I’ve always been a late bloomer. I sucked my thumb until age five. I played with Barbie dolls until junior high (which, in case you don’t know, is way longer than most girls). I was one of the last of my friends to get her period. In fact, I lied for more than a year about having gotten it, I was so embarrassed. I was out of high school before I got boobs.
I didn’t have a boyfriend until I was a senior, and was pretty sexually inexperienced going into college (I made up for it later). And speaking of college, I left after the first semester of my freshman year because I was homesick. Homesick. I later went back, but opted to go part-time while working and living at home.
I was a mama’s girl for sure.
I always felt a little awkward, a little on the outside. I was never part of the popular crowd. I kept a few close girlfriends, and they were my collective security blanket. I was insecure about going places alone.
I married and divorced young, not taking seriously the institution of marriage or what it truly meant. I married more because all of my friends were doing it, and it seemed like the right thing to do. I think somewhere, deep down, I didn’t think “true” love existed. Or, if it did, it certainly wasn’t going to happen to me.
I rocked along pretty well, and enjoyed my 20s and 30s for the most part. I hit my stride career-wise, finding something at which I was quite good and with which I felt I could make a difference. I made some great friends, was involved in some long-term relationships. I was never lonely, but something was definitely missing.
Around the time I hit 40, I had a bit of an epiphany. I realized that I had become quite the co-dependent, a people pleaser and an approval seeker. I had spent more time worrying about what others might think of me than thinking about what was right for me. So I started the work (and it was work, no doubt about it) of doing some internal housecleaning. Deeeeep cleaning. I did some intensive therapy. I took a good hard look at myself and my past and started the process of forgiving — others as well as myself. I ended some unhealthy relationships. I did some solo travel. I cleaned out my gills. I got to know me. And, damn, did it feel good.
Then, just when I got comfortable with myself and the idea of being fulfilled on my own, this brilliantly quirky guy entered the picture. I wasn’t looking for a love interest. In fact, I had decided that I would be single for at least a year. But into my life he walked. From the first instant, it was like we already knew each other, our exchanges felt so familiar. He was a client, and by the time his case had ended, I knew there was something there. That was almost five years ago.
So here I am now, a virtual newlywed and new mom at age 45. The brilliantly quirky guy and I married two days before my 44th birthday, and had a baby girl later that same year. Two things I never thought would happen. I had long since given up the idea of having a baby, and had vowed never again to marry.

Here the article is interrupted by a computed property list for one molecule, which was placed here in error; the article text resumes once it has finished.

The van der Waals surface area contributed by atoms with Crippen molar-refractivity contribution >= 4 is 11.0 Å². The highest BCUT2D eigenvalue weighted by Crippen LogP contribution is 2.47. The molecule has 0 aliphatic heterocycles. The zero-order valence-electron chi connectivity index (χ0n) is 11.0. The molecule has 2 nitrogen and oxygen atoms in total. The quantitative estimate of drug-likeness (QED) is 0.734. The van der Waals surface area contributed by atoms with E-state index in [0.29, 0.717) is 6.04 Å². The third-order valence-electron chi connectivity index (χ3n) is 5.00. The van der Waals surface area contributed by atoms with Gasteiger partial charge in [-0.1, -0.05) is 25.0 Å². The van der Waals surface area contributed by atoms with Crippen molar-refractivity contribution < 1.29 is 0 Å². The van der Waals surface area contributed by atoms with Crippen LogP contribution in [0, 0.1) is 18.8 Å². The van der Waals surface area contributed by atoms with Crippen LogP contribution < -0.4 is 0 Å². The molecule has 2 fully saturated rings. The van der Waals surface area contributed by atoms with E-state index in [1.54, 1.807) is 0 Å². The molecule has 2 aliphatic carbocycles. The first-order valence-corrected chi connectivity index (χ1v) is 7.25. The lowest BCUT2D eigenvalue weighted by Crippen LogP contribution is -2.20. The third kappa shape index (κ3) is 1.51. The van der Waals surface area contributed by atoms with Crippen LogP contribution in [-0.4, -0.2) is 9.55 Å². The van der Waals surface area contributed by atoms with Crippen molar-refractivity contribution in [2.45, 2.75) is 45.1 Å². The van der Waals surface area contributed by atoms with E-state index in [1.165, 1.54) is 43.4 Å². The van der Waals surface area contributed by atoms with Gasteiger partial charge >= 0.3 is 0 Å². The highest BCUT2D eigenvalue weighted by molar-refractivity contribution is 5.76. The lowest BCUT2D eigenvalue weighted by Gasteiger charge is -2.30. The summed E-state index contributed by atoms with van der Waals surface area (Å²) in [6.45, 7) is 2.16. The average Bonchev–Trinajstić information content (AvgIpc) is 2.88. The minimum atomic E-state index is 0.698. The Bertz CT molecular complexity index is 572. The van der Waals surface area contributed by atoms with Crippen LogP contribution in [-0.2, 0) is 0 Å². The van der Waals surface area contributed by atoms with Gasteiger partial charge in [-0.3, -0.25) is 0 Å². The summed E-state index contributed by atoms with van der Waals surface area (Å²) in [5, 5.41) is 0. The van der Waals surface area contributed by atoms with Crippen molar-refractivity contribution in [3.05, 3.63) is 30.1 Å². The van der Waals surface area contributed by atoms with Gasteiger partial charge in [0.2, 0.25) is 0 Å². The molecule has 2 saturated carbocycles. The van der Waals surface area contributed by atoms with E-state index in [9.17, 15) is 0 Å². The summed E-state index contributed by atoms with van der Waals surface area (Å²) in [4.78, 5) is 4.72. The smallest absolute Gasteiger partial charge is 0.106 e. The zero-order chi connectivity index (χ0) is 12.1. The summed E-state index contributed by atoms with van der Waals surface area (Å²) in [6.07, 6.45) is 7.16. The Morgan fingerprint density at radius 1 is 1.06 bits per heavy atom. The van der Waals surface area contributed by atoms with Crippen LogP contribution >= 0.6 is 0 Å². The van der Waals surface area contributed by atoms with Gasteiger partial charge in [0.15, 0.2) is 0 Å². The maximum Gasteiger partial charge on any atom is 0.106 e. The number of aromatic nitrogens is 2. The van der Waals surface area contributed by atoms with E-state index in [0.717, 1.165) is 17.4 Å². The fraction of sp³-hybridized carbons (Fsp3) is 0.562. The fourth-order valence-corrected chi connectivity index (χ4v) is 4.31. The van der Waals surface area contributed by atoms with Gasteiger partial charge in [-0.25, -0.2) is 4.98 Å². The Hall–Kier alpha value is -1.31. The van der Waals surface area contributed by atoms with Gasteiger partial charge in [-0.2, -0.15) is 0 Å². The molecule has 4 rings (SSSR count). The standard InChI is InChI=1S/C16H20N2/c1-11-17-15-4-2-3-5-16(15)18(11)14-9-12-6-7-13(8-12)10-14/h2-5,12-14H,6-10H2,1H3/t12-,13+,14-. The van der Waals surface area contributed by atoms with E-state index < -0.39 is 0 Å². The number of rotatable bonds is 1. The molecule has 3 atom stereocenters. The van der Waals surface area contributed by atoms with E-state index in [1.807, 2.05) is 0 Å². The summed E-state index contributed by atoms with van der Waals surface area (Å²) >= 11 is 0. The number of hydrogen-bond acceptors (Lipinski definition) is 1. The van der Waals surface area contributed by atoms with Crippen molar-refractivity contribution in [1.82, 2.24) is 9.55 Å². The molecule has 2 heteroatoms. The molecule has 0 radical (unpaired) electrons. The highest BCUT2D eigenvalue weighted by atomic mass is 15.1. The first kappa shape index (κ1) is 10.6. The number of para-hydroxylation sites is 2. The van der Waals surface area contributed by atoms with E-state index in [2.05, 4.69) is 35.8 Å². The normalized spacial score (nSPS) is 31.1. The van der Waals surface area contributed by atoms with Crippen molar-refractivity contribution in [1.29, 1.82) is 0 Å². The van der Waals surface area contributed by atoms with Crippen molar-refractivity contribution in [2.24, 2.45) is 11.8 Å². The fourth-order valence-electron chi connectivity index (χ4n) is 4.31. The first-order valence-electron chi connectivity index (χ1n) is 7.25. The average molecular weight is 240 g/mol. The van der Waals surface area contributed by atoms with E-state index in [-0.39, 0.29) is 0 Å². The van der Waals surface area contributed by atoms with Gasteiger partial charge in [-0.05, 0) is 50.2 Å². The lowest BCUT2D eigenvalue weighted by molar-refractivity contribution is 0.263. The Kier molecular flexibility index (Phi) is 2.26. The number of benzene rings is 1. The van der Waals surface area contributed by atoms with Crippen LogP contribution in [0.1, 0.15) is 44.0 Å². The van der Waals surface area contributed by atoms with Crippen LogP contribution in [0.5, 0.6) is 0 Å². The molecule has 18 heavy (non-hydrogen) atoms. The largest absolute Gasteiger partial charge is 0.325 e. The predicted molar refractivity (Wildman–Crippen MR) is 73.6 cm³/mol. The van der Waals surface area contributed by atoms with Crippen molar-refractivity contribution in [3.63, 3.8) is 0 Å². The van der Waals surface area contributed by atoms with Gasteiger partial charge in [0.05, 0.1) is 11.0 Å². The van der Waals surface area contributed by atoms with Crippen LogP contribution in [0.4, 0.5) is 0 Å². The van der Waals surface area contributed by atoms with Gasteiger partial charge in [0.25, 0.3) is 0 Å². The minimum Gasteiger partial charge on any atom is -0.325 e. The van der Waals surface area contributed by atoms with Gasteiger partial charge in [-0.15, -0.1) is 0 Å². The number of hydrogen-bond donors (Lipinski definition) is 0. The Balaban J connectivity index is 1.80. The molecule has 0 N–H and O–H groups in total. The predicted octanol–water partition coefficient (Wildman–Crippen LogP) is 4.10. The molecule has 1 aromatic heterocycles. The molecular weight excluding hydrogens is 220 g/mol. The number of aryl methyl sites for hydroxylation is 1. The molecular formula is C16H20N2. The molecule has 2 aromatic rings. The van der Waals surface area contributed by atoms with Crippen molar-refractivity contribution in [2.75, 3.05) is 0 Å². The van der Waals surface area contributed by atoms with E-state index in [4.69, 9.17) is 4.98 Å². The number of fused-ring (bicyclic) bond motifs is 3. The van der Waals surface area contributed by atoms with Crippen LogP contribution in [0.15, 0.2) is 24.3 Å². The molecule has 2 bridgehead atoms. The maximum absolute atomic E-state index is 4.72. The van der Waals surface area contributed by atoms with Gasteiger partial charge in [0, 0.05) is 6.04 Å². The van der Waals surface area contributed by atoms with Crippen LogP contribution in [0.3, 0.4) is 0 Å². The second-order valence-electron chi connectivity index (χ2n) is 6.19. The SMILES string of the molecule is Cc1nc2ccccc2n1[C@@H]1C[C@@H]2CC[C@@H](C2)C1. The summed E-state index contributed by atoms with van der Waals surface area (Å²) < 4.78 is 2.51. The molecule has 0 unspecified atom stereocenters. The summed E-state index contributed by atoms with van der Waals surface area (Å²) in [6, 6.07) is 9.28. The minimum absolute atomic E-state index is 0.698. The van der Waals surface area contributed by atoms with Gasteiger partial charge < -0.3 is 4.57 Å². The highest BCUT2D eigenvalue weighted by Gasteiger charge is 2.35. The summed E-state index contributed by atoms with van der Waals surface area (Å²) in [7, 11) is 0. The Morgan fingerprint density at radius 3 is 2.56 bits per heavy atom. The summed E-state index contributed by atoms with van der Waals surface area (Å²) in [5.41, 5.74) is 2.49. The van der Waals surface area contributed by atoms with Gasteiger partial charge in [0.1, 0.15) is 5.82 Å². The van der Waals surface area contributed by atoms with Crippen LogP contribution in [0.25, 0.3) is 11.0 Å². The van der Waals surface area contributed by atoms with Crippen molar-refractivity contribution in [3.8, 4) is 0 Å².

Just shows what happens when you start making plans. Isn’t that always the way? As soon as we stop looking, or trying, things start to happen. I think it all comes down to self-acceptance, and making room. Cleaning house. The right thing will come along once you’re truly ready. And I was. And oh, what a ride it has been!
In the past year and a half, I’ve gotten married, had a baby, been diagnosed with Stage 3C widespread gynecologic cancer, fought it, taken a leave from my job of 21 years, and started writing about it all. I feel like I’ve been pelted with curve balls, but also buried in goodness. Five years ago, I wouldn’t have handled these life events with much dignity or grace. I simply wasn’t equipped. And despite the curve balls — or maybe because of them — these past 18 months have been the best of my life.
And the cancer, which I’m still fighting? I choose to think it’s the last vestiges of that housecleaning I started five years ago.
I initially started blogging about my cancer journey as way to avoid talking about it to others. I soon realized that the process was therapeutic for me, and the end product beneficial to others. And opening myself up to the cancer community has been rewarding beyond all expectations. But as many times as I’ve been approached by others about my cancer experience, I’ve been approached just as many times by women in their 30s and 40s (and beyond) who say that my story gives them hope.
I will never forget a time early in my treatment when I was sitting at restaurant in all of my shiny bald glory and a pretty blonde woman came up to my table. She said, “You’re Joanna Montgomery and I’ve been following your blog!” I expected her to then comment about a loved one with cancer, but instead she said, “You’re my fertility icon! I’m 38 years old and single and I had been thinking it was too late for me, but your story gives me hope!”
I’m embarking on a new career, as a writer, in my mid-40s. One of my best friends just realized a life-long dream (one she had discarded long ago) of becoming a licensed private investigator. I have another friend going back to college to become a lawyer at age 50. I’ve heard stories of those finding love for the first time at 40 or 50 or 60, even older. We’ve all taken a leap, and been rewarded.
Now, I’m still learning to love and accept myself — and this cancer thing (and what it continues to do to my body) is making this particularly challenging. But I’m working at it, every single day, for myself as well as my daughter.
And what I’ve learned first-hand is that it’s never too late. I love Bonnie Raitt, but that “nick of time” stuff is bullshit. It all happens exactly when it’s supposed to happen, once we’ve cleaned out the unhealthy stuff and made room.
Right on time.
Article originally published on Huffington Post.